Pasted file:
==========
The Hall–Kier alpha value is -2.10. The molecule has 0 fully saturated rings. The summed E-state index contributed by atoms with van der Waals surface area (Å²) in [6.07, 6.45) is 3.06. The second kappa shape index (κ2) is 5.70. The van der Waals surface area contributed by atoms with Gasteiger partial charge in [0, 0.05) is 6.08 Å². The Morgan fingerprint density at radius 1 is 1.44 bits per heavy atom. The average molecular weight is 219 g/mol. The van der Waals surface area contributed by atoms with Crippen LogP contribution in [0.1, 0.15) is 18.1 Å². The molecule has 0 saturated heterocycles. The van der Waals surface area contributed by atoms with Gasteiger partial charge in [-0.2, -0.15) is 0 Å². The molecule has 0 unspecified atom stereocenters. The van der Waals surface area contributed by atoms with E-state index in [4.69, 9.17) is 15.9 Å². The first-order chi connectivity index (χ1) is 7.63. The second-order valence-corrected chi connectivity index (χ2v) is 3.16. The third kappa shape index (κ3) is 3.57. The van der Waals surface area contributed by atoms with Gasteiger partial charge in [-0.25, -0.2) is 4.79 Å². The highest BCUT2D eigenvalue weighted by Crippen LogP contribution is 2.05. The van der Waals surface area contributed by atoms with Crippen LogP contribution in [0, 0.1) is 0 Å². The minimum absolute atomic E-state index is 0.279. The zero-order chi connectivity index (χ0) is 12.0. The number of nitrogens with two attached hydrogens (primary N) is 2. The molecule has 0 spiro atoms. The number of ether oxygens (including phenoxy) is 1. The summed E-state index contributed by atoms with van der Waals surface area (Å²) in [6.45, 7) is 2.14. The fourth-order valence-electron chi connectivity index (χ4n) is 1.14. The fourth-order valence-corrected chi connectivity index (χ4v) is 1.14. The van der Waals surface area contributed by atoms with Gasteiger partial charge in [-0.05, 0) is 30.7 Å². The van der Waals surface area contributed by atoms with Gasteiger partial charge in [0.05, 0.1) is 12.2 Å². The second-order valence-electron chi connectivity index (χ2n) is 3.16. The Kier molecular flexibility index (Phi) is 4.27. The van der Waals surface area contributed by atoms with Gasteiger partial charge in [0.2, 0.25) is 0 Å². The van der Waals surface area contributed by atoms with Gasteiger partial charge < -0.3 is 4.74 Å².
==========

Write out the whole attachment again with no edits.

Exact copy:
The Hall–Kier alpha value is -2.10. The molecule has 0 fully saturated rings. The summed E-state index contributed by atoms with van der Waals surface area (Å²) in [6.07, 6.45) is 3.06. The second kappa shape index (κ2) is 5.70. The van der Waals surface area contributed by atoms with Gasteiger partial charge in [0, 0.05) is 6.08 Å². The Morgan fingerprint density at radius 1 is 1.44 bits per heavy atom. The average molecular weight is 219 g/mol. The van der Waals surface area contributed by atoms with Crippen LogP contribution in [0.1, 0.15) is 18.1 Å². The molecule has 0 saturated heterocycles. The van der Waals surface area contributed by atoms with Gasteiger partial charge in [-0.2, -0.15) is 0 Å². The molecule has 0 unspecified atom stereocenters. The van der Waals surface area contributed by atoms with E-state index in [4.69, 9.17) is 15.9 Å². The first-order chi connectivity index (χ1) is 7.63. The second-order valence-corrected chi connectivity index (χ2v) is 3.16. The third kappa shape index (κ3) is 3.57. The van der Waals surface area contributed by atoms with Gasteiger partial charge in [-0.25, -0.2) is 4.79 Å². The highest BCUT2D eigenvalue weighted by Crippen LogP contribution is 2.05. The van der Waals surface area contributed by atoms with Crippen LogP contribution in [0, 0.1) is 0 Å². The minimum absolute atomic E-state index is 0.279. The zero-order chi connectivity index (χ0) is 12.0. The number of nitrogens with two attached hydrogens (primary N) is 2. The molecule has 0 spiro atoms. The number of ether oxygens (including phenoxy) is 1. The summed E-state index contributed by atoms with van der Waals surface area (Å²) in [6.45, 7) is 2.14. The fourth-order valence-electron chi connectivity index (χ4n) is 1.14. The fourth-order valence-corrected chi connectivity index (χ4v) is 1.14. The van der Waals surface area contributed by atoms with Gasteiger partial charge in [-0.05, 0) is 30.7 Å². The van der Waals surface area contributed by atoms with Gasteiger partial charge in [0.05, 0.1) is 12.2 Å². The second-order valence-electron chi connectivity index (χ2n) is 3.16. The Kier molecular flexibility index (Phi) is 4.27. The van der Waals surface area contributed by atoms with Gasteiger partial charge in [0.2, 0.25) is 0 Å². The van der Waals surface area contributed by atoms with Gasteiger partial charge < -0.3 is 4.74 Å².